Tag Archives: Earp brothers

Tombstone

The climactic scenes with lawmen riding at breakneck speed while firing on fleeing suspects over a family vendetta in Tombstone haven’t aged well, now that we can mostly agree that even the police don’t have the right to shoot a fleeing suspect in the back. But in my book, this Western is still a cinema classic, if only for Val Kilmer’s iconic performance as Wyatt Earp’s cardsharp friend Doc Holliday.

This poem, based on the 82nd Psalm, doesn’t have any of Val Kilmer’s magic in it. It’s just about the Earp brothers’ conflicted feelings about going into business as private security men at a saloon, in a mining town where law and order operate only at the discretion of the local outlaw gangs. In this scene, Wyatt’s brothers make their reluctant decision to resume the role of lawmen – a role they thought they’d left behind for good when they moved west to settle down together with their families.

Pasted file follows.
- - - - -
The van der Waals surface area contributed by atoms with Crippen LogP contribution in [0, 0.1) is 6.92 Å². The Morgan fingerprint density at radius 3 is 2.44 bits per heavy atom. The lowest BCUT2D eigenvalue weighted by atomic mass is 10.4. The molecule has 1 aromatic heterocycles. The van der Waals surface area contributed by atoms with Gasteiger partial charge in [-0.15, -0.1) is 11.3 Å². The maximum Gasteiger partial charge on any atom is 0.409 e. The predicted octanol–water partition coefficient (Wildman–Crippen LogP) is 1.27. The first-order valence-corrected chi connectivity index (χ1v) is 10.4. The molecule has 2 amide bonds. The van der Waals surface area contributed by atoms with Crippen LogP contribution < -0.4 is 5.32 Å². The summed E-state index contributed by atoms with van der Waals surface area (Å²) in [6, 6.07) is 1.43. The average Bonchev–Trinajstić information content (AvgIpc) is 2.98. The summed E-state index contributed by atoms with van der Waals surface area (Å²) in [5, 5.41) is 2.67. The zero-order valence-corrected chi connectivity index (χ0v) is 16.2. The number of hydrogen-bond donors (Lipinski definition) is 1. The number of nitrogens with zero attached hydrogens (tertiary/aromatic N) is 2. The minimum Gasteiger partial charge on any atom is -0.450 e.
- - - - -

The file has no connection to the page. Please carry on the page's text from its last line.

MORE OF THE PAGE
The youngest of them stood before his brothers,
and under Wyatt’s stare he spoke his mind.
“How long can we subsist on infamy,
and smile at outlaws over decks of cards?
Women and their children live here, too.
We could stand between them and these gunmen,
we are all they need for safety’s sake.
They don’t know where to turn when we hang back,
their desperation blinds them now to hope.
Everything we’ve built here is a sham.
When I was younger, I looked up to you,
I thought you stood for something more than this.
But in the end, you’ll let them slit our throats,
for we’re as mortal as the ones they’ve killed.”
They mayor slapped his back and thanked the Earps,
for making good the writ of Tombstone’s laws.

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Filed under Acting, Corruption, Poetry, Roll Credits